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Press Release

September 17, 2008

Joyce Weidler, Managing Director
American Skin Association

American Skin Association (ASA) Announces Peter Bentley/National Institutes of Health (NIH) National Research Service Awards (NRSA); Seeks to Advance Postdoctoral Education in Skin Disease

New York, September 17 - American Skin Association (ASA) announced today the Peter Bentley/National Institutes of Health (NIH) National Research Service Awards in honor of ASA's founder and first chairman, Peter Bentley IV (1915-2008).

The National Research Service Awards provide two years of advanced postdoctoral education in Epidemiology, Clinical Trials, and Outcomes Research in Skin Diseases. Eligible recipients are physicians or scientists in their third year of residency or higher and are working towards Masters or Doctorate degrees in these areas. Each receives an award of $90,000 per year for two years.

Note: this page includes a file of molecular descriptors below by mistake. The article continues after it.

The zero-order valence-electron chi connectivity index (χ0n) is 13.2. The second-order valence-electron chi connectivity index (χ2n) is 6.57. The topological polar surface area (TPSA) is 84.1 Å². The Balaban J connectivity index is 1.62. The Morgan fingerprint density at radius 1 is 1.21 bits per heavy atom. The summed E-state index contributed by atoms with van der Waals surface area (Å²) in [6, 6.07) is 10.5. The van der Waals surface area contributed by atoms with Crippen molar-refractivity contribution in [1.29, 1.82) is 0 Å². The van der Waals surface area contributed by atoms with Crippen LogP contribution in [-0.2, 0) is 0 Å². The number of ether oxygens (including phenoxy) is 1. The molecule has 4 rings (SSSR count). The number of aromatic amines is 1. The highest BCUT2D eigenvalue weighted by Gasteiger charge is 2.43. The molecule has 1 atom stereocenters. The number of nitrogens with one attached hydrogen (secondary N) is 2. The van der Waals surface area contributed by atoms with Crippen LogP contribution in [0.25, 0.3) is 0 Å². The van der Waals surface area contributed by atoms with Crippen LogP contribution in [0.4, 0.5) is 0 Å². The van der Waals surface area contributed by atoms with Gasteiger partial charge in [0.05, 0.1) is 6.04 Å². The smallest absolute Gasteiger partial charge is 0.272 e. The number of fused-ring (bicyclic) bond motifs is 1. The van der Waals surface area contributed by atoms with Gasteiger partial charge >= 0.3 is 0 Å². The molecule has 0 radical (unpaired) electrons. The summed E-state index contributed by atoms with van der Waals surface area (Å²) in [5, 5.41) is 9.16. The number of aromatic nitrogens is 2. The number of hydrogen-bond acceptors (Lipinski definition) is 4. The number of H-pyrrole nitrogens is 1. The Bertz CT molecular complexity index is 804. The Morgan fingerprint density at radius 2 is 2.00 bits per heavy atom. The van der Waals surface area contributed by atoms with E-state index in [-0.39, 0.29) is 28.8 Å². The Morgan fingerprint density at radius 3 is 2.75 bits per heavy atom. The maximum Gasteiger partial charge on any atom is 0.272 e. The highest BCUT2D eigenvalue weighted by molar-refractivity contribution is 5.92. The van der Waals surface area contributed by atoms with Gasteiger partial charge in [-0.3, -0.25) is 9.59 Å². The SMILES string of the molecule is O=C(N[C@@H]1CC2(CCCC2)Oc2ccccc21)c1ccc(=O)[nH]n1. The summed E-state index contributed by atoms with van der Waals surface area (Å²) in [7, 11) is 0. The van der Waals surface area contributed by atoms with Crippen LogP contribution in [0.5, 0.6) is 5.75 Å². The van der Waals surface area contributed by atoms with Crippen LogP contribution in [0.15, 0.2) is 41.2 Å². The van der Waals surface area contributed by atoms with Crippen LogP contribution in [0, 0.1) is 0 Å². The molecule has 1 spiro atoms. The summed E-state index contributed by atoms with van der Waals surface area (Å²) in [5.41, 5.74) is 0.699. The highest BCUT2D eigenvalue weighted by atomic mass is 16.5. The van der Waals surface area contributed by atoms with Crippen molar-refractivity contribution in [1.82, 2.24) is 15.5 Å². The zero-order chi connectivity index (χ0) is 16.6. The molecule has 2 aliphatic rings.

The current National Research Service Awards are being presented to Rahat S. Azfar, M.D. and Lisa H. Williams, M.D. Dr. Azfar is a Dermatoepidemiology Fellow at University of Pennsylvania in Philadelphia and is studying the risk of diabetes and poor diabetic control in psoriasis. Dr. Williams is an Acting Instructor at University of Washington's Division of Dermatology in Seattle and is focused on depression, foot ulcer, and incident amputation in veterans with diabetes.


Founded by volunteers in 1987, American Skin Association (ASA) is dedicated to saving lives and alleviating human suffering caused by the full spectrum of skin disorders and cancer through research, education and prevention programs. ASA supports urgently needed research, expands public knowledge and understanding of skin's vital role in maintaining good health, and raises awareness about the often-devastating impact of skin conditions. ASA has sponsored the groundbreaking studies of 150 scientists, advancing research into the cause, diagnosis and treatment of skin disorders. ASA's award-winning skin health education program, The Wonders of Skin, has also provided vital lessons aimed at preventing skin disease and promoting early intervention to three million children in almost 2,000 schools across the U.S.